Use a Theracane self-massage tool daily. This tool looks like a long hook with a variety of knobs, which allows you to massage your entire body with minimal strain. It costs around $40 and comes with an instruction book.
Take lots of breaks. While you are resting, DO NOTHING. Reading a book or magazine takes energy and uses your brain, arms and hands, which means reading is not resting. If you need something to keep your mind busy, then watch a video or listen to music.
If you have one, plug in your TENS unit. The pulsing of the electrodes interrupts the pain signals coming from your muscles. If you don’t have one, ask your doctor or chiropractor if one would help your pain.
Use a pillow on your lap while driving to relive arm and shoulder pain. This is especially helpful on the way home from receiving bodywork at the chiropractor or physical therapist. I keep a u-shaped travel pillow in the car. When I’m driving, I rest my arms on it so I can reach the steering wheel without my shoulders having to hold my arms up. When I’m a passenger, I use the pillow to support my neck.
Learn to say NO without guilt, sadness, anger, or remorse. You are the only one who knows what your body can tolerate today. Respect your body by declining to do things that increase pain, or by leaving early. Remember to check-in with your body frequently because things can change from hour to hour. You do not need to explain yourself to anyone; if you feel the need to say something before leaving, let your friend know you’re tired and need to rest.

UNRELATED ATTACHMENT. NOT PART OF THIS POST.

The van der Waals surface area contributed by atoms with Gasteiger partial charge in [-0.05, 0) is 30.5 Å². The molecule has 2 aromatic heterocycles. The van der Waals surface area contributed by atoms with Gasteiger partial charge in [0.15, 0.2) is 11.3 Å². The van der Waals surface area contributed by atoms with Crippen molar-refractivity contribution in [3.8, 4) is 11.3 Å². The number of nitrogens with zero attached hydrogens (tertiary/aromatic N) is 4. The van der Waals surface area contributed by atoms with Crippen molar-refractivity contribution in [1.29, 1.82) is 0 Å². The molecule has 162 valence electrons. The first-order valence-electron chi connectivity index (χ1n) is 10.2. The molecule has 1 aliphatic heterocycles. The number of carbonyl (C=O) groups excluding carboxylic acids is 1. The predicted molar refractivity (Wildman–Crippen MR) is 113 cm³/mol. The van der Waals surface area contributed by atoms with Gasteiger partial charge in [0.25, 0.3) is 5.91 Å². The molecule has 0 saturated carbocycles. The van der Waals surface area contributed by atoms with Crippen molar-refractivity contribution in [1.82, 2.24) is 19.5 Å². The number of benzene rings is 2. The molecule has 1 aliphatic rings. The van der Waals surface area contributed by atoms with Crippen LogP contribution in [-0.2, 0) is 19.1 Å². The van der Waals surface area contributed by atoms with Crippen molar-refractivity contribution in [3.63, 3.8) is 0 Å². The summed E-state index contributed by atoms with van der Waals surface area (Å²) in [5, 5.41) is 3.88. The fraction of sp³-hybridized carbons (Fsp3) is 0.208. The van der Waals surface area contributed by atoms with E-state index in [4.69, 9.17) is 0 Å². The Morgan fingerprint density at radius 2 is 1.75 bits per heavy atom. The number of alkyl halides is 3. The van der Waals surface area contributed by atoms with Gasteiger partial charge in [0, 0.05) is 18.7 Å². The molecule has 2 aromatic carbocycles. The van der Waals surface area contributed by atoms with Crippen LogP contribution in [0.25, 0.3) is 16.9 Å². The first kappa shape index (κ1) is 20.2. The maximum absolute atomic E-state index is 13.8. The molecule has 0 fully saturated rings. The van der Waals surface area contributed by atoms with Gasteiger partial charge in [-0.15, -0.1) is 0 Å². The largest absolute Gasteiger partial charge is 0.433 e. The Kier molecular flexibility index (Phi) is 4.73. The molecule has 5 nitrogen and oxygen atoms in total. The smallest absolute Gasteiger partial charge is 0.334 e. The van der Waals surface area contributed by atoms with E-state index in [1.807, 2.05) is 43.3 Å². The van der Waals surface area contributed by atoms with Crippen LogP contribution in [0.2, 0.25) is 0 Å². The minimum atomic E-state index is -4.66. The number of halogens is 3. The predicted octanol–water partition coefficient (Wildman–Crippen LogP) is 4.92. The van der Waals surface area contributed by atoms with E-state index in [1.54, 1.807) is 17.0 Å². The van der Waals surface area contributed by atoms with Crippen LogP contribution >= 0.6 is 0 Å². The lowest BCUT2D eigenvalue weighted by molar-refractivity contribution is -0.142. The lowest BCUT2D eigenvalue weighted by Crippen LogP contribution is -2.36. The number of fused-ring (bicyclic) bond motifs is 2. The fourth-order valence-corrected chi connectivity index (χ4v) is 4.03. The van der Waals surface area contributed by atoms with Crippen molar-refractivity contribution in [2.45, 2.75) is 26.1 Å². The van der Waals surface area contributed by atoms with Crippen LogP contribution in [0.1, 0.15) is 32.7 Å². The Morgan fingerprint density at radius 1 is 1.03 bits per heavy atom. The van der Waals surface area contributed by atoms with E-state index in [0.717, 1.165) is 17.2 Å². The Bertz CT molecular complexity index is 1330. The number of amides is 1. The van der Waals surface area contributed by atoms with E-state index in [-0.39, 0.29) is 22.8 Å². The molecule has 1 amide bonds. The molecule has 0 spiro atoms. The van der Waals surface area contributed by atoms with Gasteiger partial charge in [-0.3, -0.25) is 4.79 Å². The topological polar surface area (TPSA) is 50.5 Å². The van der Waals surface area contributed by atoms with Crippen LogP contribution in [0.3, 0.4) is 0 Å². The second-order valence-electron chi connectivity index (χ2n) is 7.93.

Remember all people have something going on in their life with the potential to cause suffering. While chronic pain is certainly very difficult to live with, others also face challenges everyday that intrude on their peace of mind.
Warm baths help to soothe sore muscles. If you don’t have a bathtub, then soak your feet in a large pan or in one of the many foot bath/spa products available. Bath salts vary widely, and I’ve found some to be more helpful than others. In my experience, Himalayan Crystal Salt is the best, but hard to find. My next choice is Dead Sea Salt. If you cannot find either of these, then try plain Sea Salt or Epsom Salt. Lavender oil (check to make sure it’s real lavender, and not just fragrance) is also helpful, as it has a relaxing effect.
A spa pillow for the bathtub is helpful. You can also try rolling up a washcloth to provide cushioning for your neck and head in the tub.
Keep a variety of pillows for your bed and your couch, so you can switch whenever you need to. Placing a pillow between or under your knees can help relieve pressure points.
Headphones and a CD or MP3 player with relaxing music on your nightstand will give you something to focus on as you let your body rest during the nights you wake up and cannot fall back asleep.
Always be positive, optimistic, and realistic.
Thank you (in advance) for sharing what works for you in the comments!